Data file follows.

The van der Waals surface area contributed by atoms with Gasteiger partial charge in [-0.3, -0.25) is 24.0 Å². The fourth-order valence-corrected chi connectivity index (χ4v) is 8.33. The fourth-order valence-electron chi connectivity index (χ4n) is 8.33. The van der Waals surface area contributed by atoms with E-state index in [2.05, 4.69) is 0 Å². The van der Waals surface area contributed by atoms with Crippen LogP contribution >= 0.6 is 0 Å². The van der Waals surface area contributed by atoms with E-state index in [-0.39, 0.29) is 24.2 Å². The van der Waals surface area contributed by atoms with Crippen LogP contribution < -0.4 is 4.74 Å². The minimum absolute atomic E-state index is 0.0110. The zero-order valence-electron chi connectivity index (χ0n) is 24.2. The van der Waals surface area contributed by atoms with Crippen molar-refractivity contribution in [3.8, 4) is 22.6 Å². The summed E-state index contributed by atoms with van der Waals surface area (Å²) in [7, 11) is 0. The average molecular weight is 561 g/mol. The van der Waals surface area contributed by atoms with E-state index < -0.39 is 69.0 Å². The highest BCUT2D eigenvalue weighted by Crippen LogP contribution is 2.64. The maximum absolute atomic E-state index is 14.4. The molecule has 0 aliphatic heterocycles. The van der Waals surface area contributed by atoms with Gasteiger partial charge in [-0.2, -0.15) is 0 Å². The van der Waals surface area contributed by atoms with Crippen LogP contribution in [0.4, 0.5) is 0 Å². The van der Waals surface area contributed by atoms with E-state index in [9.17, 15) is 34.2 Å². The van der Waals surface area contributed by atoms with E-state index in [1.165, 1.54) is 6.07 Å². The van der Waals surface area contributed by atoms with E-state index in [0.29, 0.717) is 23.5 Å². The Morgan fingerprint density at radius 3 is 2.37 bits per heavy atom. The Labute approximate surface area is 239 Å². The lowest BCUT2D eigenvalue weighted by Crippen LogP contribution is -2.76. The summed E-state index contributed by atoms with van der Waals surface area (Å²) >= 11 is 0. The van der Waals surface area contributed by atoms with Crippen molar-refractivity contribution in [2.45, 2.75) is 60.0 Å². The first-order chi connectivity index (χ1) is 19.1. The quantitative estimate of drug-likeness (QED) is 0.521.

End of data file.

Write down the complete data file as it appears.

The van der Waals surface area contributed by atoms with Gasteiger partial charge in [-0.3, -0.25) is 24.0 Å². The fourth-order valence-corrected chi connectivity index (χ4v) is 8.33. The fourth-order valence-electron chi connectivity index (χ4n) is 8.33. The van der Waals surface area contributed by atoms with E-state index in [2.05, 4.69) is 0 Å². The van der Waals surface area contributed by atoms with Crippen LogP contribution >= 0.6 is 0 Å². The van der Waals surface area contributed by atoms with E-state index in [-0.39, 0.29) is 24.2 Å². The van der Waals surface area contributed by atoms with Crippen LogP contribution < -0.4 is 4.74 Å². The minimum absolute atomic E-state index is 0.0110. The zero-order valence-electron chi connectivity index (χ0n) is 24.2. The van der Waals surface area contributed by atoms with Crippen molar-refractivity contribution in [3.8, 4) is 22.6 Å². The summed E-state index contributed by atoms with van der Waals surface area (Å²) in [7, 11) is 0. The average molecular weight is 561 g/mol. The van der Waals surface area contributed by atoms with E-state index < -0.39 is 69.0 Å². The highest BCUT2D eigenvalue weighted by Crippen LogP contribution is 2.64. The maximum absolute atomic E-state index is 14.4. The molecule has 0 aliphatic heterocycles. The van der Waals surface area contributed by atoms with Gasteiger partial charge in [-0.2, -0.15) is 0 Å². The van der Waals surface area contributed by atoms with Crippen LogP contribution in [0.4, 0.5) is 0 Å². The van der Waals surface area contributed by atoms with E-state index in [9.17, 15) is 34.2 Å². The van der Waals surface area contributed by atoms with E-state index in [1.165, 1.54) is 6.07 Å². The van der Waals surface area contributed by atoms with E-state index in [0.29, 0.717) is 23.5 Å². The Morgan fingerprint density at radius 3 is 2.37 bits per heavy atom. The Labute approximate surface area is 239 Å². The lowest BCUT2D eigenvalue weighted by Crippen LogP contribution is -2.76. The summed E-state index contributed by atoms with van der Waals surface area (Å²) >= 11 is 0. The van der Waals surface area contributed by atoms with Crippen molar-refractivity contribution in [2.45, 2.75) is 60.0 Å². The first-order chi connectivity index (χ1) is 19.1. The quantitative estimate of drug-likeness (QED) is 0.521.